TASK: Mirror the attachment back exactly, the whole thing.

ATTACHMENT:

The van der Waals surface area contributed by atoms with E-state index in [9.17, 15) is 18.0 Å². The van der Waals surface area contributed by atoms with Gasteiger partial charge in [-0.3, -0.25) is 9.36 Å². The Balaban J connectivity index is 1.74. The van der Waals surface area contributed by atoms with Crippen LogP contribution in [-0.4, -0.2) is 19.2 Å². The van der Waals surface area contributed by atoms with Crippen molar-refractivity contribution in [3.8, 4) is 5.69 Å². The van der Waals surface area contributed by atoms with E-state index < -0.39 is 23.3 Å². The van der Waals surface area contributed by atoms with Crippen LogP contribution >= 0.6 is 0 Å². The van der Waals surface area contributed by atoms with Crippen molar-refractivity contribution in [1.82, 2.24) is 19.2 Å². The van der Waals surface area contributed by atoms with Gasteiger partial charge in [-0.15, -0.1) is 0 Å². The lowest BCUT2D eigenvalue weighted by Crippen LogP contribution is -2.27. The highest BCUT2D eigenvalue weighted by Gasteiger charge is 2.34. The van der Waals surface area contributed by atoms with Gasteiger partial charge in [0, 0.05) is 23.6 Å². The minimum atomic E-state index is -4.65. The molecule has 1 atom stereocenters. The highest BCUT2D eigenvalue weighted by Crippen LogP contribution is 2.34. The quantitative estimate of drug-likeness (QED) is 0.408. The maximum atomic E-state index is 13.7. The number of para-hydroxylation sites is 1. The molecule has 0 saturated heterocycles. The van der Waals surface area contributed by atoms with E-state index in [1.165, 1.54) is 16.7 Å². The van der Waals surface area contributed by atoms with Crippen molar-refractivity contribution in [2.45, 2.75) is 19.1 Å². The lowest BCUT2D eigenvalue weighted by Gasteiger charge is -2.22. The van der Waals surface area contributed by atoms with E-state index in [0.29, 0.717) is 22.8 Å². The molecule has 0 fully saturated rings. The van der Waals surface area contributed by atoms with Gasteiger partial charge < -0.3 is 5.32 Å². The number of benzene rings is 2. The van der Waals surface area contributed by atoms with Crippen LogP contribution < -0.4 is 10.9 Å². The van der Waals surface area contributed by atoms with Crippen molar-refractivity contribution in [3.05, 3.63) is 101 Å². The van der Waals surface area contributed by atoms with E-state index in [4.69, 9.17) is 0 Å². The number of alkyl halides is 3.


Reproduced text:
The van der Waals surface area contributed by atoms with E-state index in [9.17, 15) is 18.0 Å². The van der Waals surface area contributed by atoms with Gasteiger partial charge in [-0.3, -0.25) is 9.36 Å². The Balaban J connectivity index is 1.74. The van der Waals surface area contributed by atoms with Crippen LogP contribution in [-0.4, -0.2) is 19.2 Å². The van der Waals surface area contributed by atoms with Crippen molar-refractivity contribution in [3.8, 4) is 5.69 Å². The van der Waals surface area contributed by atoms with E-state index < -0.39 is 23.3 Å². The van der Waals surface area contributed by atoms with Crippen LogP contribution >= 0.6 is 0 Å². The van der Waals surface area contributed by atoms with Crippen molar-refractivity contribution in [1.82, 2.24) is 19.2 Å². The van der Waals surface area contributed by atoms with Gasteiger partial charge in [-0.15, -0.1) is 0 Å². The lowest BCUT2D eigenvalue weighted by Crippen LogP contribution is -2.27. The highest BCUT2D eigenvalue weighted by Gasteiger charge is 2.34. The van der Waals surface area contributed by atoms with Gasteiger partial charge in [0, 0.05) is 23.6 Å². The minimum atomic E-state index is -4.65. The molecule has 1 atom stereocenters. The highest BCUT2D eigenvalue weighted by Crippen LogP contribution is 2.34. The quantitative estimate of drug-likeness (QED) is 0.408. The maximum atomic E-state index is 13.7. The number of para-hydroxylation sites is 1. The molecule has 0 saturated heterocycles. The van der Waals surface area contributed by atoms with E-state index in [1.165, 1.54) is 16.7 Å². The van der Waals surface area contributed by atoms with Crippen molar-refractivity contribution in [2.45, 2.75) is 19.1 Å². The lowest BCUT2D eigenvalue weighted by Gasteiger charge is -2.22. The van der Waals surface area contributed by atoms with E-state index in [0.29, 0.717) is 22.8 Å². The molecule has 0 fully saturated rings. The van der Waals surface area contributed by atoms with Gasteiger partial charge < -0.3 is 5.32 Å². The number of benzene rings is 2. The van der Waals surface area contributed by atoms with Crippen LogP contribution < -0.4 is 10.9 Å². The van der Waals surface area contributed by atoms with Crippen molar-refractivity contribution in [3.05, 3.63) is 101 Å². The van der Waals surface area contributed by atoms with E-state index in [4.69, 9.17) is 0 Å². The number of alkyl halides is 3.